The root of the LDAP directory hierarchy is the dc=solo,dc=io entry, which has two child entries for users and groups.

ou=groups,dc=solo,dc=io is the parent entry for user groups in the organization. It has three groups:

  • cn=developers,ou=groups,dc=solo,dc=io
  • cn=sales,ou=groups,dc=solo,dc=io
  • cn=managers,ou=groups,dc=solo,dc=io
03_people.ldif: |
  # Create a parent 'people' entry
  dn: ou=people,dc=solo,dc=io
  objectClass: organizationalUnit
  ou: people
  description: All solo.io people

  # Add 'marco'
  dn: uid=marco,ou=people,dc=solo,dc=io
  objectClass: inetOrgPerson
  cn: Marco Schwarz
  sn: Schwarz
  uid: marco
  userPassword: marcopwd
  mail: marco.schwarz@solo.io

  # Add 'rick'
  dn: uid=rick,ou=people,dc=solo,dc=io
  objectClass: inetOrgPerson
  cn: Rick Duke
  sn: Duke
  uid: rick
  userPassword: rickpwd
  mail: rick.duke@solo.io

  # Add 'scottc'
  dn: uid=scottc,ou=people,dc=solo,dc=io
  objectClass: inetOrgPerson
  cn: Scott Crawley
  sn: Crawley
  uid: scottc
  userPassword: scottcpwd
  mail: scott.crawley@solo.io

ou=people,dc=solo,dc=io is the parent entry for people in the organization. It has the following entries:

  • uid=marco,ou=people,dc=solo,dc=io
  • uid=rick,ou=people,dc=solo,dc=io
  • uid=scott,ou=people,dc=solo,dc=io
04_groups.ldif: |+
  # Create top level 'group' entry
  dn: ou=groups,dc=solo,dc=io
  objectClass: organizationalUnit
  ou: groups
  description: Generic parent entry for groups

  # Create the 'developers' entry under 'groups'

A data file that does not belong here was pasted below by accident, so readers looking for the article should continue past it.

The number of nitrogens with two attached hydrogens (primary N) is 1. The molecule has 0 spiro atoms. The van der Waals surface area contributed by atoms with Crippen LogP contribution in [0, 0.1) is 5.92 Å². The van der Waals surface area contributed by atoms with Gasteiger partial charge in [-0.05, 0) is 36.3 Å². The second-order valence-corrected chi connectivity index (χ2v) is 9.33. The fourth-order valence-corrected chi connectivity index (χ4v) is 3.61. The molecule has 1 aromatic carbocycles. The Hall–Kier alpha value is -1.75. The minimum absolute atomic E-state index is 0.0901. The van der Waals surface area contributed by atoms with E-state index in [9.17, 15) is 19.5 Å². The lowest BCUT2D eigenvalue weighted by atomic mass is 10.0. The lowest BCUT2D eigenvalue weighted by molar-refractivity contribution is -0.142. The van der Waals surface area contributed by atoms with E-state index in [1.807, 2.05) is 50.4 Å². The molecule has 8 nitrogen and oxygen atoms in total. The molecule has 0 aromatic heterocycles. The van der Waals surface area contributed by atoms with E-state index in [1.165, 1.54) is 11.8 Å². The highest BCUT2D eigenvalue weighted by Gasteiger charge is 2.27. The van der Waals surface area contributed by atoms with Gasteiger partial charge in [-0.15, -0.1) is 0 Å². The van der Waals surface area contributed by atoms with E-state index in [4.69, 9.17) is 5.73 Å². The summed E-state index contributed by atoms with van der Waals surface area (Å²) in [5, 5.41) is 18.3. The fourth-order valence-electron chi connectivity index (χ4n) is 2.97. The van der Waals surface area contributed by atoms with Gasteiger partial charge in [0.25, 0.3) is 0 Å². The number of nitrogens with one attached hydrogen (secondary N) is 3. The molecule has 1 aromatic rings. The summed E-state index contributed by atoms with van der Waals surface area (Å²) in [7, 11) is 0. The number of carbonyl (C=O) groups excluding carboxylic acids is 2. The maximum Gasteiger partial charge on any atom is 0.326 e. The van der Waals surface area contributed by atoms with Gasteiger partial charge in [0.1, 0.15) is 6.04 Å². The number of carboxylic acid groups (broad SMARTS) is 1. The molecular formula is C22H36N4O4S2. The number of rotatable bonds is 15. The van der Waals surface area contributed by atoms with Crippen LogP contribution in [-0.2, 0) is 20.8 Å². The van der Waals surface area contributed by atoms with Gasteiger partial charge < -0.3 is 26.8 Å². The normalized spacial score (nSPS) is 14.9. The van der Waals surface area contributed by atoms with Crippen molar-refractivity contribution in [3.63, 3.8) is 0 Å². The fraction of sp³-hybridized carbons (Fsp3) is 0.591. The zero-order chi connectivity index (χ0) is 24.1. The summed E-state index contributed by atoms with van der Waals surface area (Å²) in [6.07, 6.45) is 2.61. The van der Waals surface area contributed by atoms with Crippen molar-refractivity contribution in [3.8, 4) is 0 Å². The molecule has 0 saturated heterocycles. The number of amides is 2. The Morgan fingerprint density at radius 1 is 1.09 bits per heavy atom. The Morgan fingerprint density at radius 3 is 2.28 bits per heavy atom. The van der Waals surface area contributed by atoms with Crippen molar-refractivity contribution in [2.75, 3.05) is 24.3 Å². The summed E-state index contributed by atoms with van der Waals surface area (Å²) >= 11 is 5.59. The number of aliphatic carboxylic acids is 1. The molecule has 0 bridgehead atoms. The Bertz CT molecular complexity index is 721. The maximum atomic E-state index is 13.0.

dn: cn=developers,ou=groups,dc=solo,dc=io
  objectClass: groupOfNames
  cn: developers
  description: Developers group
  member: uid=marco,ou=people,dc=solo,dc=io
  member: uid=rick,ou=people,dc=solo,dc=io
  member: uid=scottc,ou=people,dc=solo,dc=io

  # Create the 'sales' entry under 'groups'
  dn: cn=sales,ou=groups,dc=solo,dc=io
  objectClass: groupOfNames
  cn: sales
  description: Sales group
  member: uid=scottc,ou=people,dc=solo,dc=io

  # Create the 'managers' entry under 'groups'
  dn: cn=managers,ou=groups,dc=solo,dc=io
  objectClass: groupOfNames
  cn: managers
  description: Managers group
  member: uid=rick,ou=people,dc=solo,dc=io

The user credentials and memberships are summarized in the following table.

Username Password Member of developers Member of sales Member of managers
marco marcopwd
rick rickpwd
scott scottpwd

Configure an external auth policy with LDAP

Create the external auth policy with LDAP.

You can do the following steps in a different order, depending on when you want the policy to take effect. For example, you might want the policy to always take effect as soon as the route is created. To do so, you can create the policy before you add the route to the route table.
  1. Create an external auth server to use for your policy.
    kubectl --context ${REMOTE_CONTEXT1} apply -f - <<EOF
    apiVersion: admin.gloo.solo.io/v2
    kind: ExtAuthServer
    metadata:
      name: ext-auth-server
      namespace: bookinfo